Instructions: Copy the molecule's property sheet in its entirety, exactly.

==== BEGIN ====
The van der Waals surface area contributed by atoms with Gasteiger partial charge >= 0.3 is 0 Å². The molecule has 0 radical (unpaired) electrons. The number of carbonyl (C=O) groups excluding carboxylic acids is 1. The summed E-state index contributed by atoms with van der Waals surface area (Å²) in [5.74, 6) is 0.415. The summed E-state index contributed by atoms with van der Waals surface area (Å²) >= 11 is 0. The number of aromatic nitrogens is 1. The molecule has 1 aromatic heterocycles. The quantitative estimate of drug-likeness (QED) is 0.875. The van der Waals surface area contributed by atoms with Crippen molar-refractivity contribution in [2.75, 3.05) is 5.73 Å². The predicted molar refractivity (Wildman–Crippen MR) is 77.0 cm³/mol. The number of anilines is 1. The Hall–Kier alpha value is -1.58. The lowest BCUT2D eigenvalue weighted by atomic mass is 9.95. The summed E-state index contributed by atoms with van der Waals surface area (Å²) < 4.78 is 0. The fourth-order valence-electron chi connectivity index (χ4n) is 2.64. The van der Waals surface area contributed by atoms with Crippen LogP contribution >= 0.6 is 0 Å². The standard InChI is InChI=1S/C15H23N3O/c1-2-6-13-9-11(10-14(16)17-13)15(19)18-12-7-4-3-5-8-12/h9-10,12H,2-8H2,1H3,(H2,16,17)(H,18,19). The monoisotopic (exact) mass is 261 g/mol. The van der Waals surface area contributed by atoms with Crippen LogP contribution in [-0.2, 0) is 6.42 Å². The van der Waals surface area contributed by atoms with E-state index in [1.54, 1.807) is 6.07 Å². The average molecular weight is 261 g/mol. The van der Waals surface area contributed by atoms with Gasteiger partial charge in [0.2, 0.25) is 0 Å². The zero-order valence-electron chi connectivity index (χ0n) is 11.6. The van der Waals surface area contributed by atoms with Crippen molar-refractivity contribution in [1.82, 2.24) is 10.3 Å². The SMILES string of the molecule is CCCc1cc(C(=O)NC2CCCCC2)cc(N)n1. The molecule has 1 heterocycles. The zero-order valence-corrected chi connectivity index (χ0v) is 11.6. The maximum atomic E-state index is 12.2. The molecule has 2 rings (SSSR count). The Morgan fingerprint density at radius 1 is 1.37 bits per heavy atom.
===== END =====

The van der Waals surface area contributed by atoms with Gasteiger partial charge >= 0.3 is 0 Å². The molecule has 0 radical (unpaired) electrons. The number of carbonyl (C=O) groups excluding carboxylic acids is 1. The summed E-state index contributed by atoms with van der Waals surface area (Å²) in [5.74, 6) is 0.415. The summed E-state index contributed by atoms with van der Waals surface area (Å²) >= 11 is 0. The number of aromatic nitrogens is 1. The molecule has 1 aromatic heterocycles. The quantitative estimate of drug-likeness (QED) is 0.875. The van der Waals surface area contributed by atoms with Crippen molar-refractivity contribution in [2.75, 3.05) is 5.73 Å². The predicted molar refractivity (Wildman–Crippen MR) is 77.0 cm³/mol. The number of anilines is 1. The Hall–Kier alpha value is -1.58. The lowest BCUT2D eigenvalue weighted by atomic mass is 9.95. The summed E-state index contributed by atoms with van der Waals surface area (Å²) < 4.78 is 0. The fourth-order valence-electron chi connectivity index (χ4n) is 2.64. The van der Waals surface area contributed by atoms with Crippen LogP contribution >= 0.6 is 0 Å². The standard InChI is InChI=1S/C15H23N3O/c1-2-6-13-9-11(10-14(16)17-13)15(19)18-12-7-4-3-5-8-12/h9-10,12H,2-8H2,1H3,(H2,16,17)(H,18,19). The monoisotopic (exact) mass is 261 g/mol. The van der Waals surface area contributed by atoms with Crippen LogP contribution in [-0.2, 0) is 6.42 Å². The van der Waals surface area contributed by atoms with E-state index in [1.54, 1.807) is 6.07 Å². The average molecular weight is 261 g/mol. The van der Waals surface area contributed by atoms with Gasteiger partial charge in [0.2, 0.25) is 0 Å². The zero-order valence-electron chi connectivity index (χ0n) is 11.6. The van der Waals surface area contributed by atoms with Crippen molar-refractivity contribution in [1.82, 2.24) is 10.3 Å². The SMILES string of the molecule is CCCc1cc(C(=O)NC2CCCCC2)cc(N)n1. The molecule has 1 heterocycles. The zero-order valence-corrected chi connectivity index (χ0v) is 11.6. The maximum atomic E-state index is 12.2. The molecule has 2 rings (SSSR count). The Morgan fingerprint density at radius 1 is 1.37 bits per heavy atom.